… and I’ll be headed straight fer that door so fucking fast it’ll make yer gad-damn head spin!
Jeff Blair was at his absolute Blairsy-est in the pages of Wednesday’s Globe and Mail– assuming anybody actually goes to the trouble of printing those out anymore– ruminating on the still-unrelenting John Farrell saga, and the identity at the very core of the manager of the Toronto Blue Jays, in ways that make you really want to believe he’s got it spot on, but that often crumble given enough scrutiny.
Funnily, in one of his more prescient bits, that’s exactly the sort of trick Blair suggests Farrell has pulled. “He looks like he should be a good manager – he’s got good face – and you kind of, sort of, maybe want to see him be a success,” he writes, groping, perhaps, towards exploring what I figure is as good a guess as any as to how the Farrell experiment has possibly gone wrong so quickly. But insights like this– and his gorgeous excoriation of Omar Vizquel, “who in truth took a victory lap around the league on the Blue Jays’ dime without making much of an impact in the clubhouse, other than offering a ham-handed defence of Yunel Escobar’s homophobic eye-black slur”– are a little too few and far between in a piece that, for my taste, is built largely on some questionably assumptions, assuming it even wants to go anywhere new.
He digs himself a hole in paragraph two:
“Nothing leaks like a lousy Boston Red Sox team, starting from ownership on down. If folks like Peter Gammons are writing or saying there were issues between Farrell and Blue Jays general manager Alex Anthopoulos, and that the same issues are enough to have Farrell looking to manage the Red Sox,” he writes, “they’re getting it from some place. They aren’t supposing it or making it up, and since the nudges and winks wouldn’t be coming from Anthopoulos, three guesses as to where they might be coming from. Three guesses as to the agenda.”
It’s a cute shortcut to what might be a core, underlying point– that Farrell himself is behind the chatter, and is desperate to get out (though in my bleariness when writing last night, I think I missed somehow that he’s suggesting it’s Boston’s ownership who’s doing the leaking)– and one that could certainly may be true, and that I’d be inclined take a little more seriously than I might from another source, given that Blair generally seems rather plugged-in. But it is, nonetheless, merely a shortcut. It’s not a smoking gun– and neither is Blair’s supposed truism that “the whole bring-him-back-on-the-last-year-of-his-contract thing might work in baseball fantasy land but it doesn’t fly in the real world.”
Were they inarguable– if Farrell or Larry Lucchino and company were truly the only plausible sources of the rumours, and Anthopoulos in a position where he had to offer an extension or cut the manager loose– that sure as shit would be a story. But how are they possibly? How have we eliminated a deepening, self-fulfilling game of broken telephone within the self-interested Boston media that’s driving the story? For what reason does the old “lame duck” trope have any power over a club’s decision-making except that it’s supposed to, and gives the media an easy story to keep in their back pockets?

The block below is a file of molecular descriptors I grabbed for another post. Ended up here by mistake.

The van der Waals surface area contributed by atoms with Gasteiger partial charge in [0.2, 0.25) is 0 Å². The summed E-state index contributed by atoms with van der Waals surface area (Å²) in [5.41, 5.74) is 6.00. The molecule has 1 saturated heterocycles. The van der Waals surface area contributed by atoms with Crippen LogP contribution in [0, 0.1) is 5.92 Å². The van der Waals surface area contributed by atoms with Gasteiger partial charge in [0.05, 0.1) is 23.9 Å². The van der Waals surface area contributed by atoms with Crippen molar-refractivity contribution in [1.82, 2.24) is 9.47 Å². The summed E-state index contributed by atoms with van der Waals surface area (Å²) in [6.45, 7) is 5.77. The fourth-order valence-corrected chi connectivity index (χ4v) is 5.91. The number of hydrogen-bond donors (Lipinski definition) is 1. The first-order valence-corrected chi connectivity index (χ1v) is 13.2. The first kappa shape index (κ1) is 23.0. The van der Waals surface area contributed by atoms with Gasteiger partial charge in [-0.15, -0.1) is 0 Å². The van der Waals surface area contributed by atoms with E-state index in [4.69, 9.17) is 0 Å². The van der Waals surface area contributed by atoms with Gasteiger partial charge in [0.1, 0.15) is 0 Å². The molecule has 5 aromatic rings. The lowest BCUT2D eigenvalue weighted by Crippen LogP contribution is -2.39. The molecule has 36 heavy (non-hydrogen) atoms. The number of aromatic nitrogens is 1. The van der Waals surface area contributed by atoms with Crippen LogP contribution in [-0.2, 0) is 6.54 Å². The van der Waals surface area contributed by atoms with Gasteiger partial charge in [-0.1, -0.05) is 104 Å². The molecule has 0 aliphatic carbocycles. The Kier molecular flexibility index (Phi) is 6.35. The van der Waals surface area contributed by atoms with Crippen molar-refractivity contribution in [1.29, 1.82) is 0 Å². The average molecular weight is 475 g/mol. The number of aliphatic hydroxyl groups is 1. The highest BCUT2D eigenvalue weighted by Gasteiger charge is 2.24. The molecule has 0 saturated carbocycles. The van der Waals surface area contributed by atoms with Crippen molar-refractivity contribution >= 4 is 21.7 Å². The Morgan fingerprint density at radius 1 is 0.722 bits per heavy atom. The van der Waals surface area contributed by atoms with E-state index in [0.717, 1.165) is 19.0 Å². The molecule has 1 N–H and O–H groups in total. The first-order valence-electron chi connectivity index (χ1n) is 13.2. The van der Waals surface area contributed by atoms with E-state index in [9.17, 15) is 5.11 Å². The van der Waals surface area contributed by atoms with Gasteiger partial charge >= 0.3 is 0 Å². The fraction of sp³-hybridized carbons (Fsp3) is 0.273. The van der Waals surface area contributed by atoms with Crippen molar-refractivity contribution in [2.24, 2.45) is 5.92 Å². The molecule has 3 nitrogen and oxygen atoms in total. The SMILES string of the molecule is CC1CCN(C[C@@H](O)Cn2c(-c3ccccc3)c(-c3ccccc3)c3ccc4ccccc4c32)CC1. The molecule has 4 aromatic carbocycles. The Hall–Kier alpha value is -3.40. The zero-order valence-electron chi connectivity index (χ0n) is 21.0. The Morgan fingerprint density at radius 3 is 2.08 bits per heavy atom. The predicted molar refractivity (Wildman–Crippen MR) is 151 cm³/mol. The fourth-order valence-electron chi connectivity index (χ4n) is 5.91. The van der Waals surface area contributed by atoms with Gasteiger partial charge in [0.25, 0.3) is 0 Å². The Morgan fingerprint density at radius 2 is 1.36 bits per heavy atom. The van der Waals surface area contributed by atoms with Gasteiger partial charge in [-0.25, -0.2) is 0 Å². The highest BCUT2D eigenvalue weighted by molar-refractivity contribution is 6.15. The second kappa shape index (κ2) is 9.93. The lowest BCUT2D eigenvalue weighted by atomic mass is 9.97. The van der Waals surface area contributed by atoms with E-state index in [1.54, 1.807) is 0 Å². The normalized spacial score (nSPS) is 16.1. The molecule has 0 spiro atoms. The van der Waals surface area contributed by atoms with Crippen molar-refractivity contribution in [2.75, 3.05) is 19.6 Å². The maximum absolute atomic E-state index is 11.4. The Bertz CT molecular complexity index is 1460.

Why does it not hold– why the hell shouldn’t it hold– that, exactly as Anthopoulos has suggested, once you strip away all the old dogma, a manager’s contract is really no more than an agreement on remuneration? Because of some notion, specific only to sports, that the club would be operating in bad faith by not extending a year from the end of his contract? That his status increases the likelihood that he’ll lose the room, as though that’s not possible in any other circumstance?
I don’t think there are good answers for any of these questions, and perhaps that’s why Blair inevitably tacks back toward the same murk that characterizes every damn story about the Farrell saga, including its few concrete central points: that the Sox want him; that it’s hard to make a fair, rational assessment of what he’s done here; and that the Jays say they’re committed to him and to their policy of not letting employees interview with other clubs unless a promotion is involved, but because they were theoretically open to asking an exorbitant price for him when we went through this whole fucking dog and pony show the first time, last year, and because a few people– in Boston, magically– have word of a supposed rift between he and Anthopoulos, apparently anything is possible.
These stories always come back to that, because that’s all we really know. But hey, it’s fun trying to find fifty different ways to write it, huh? Not that I’m not entirely guilty of it myself, as well.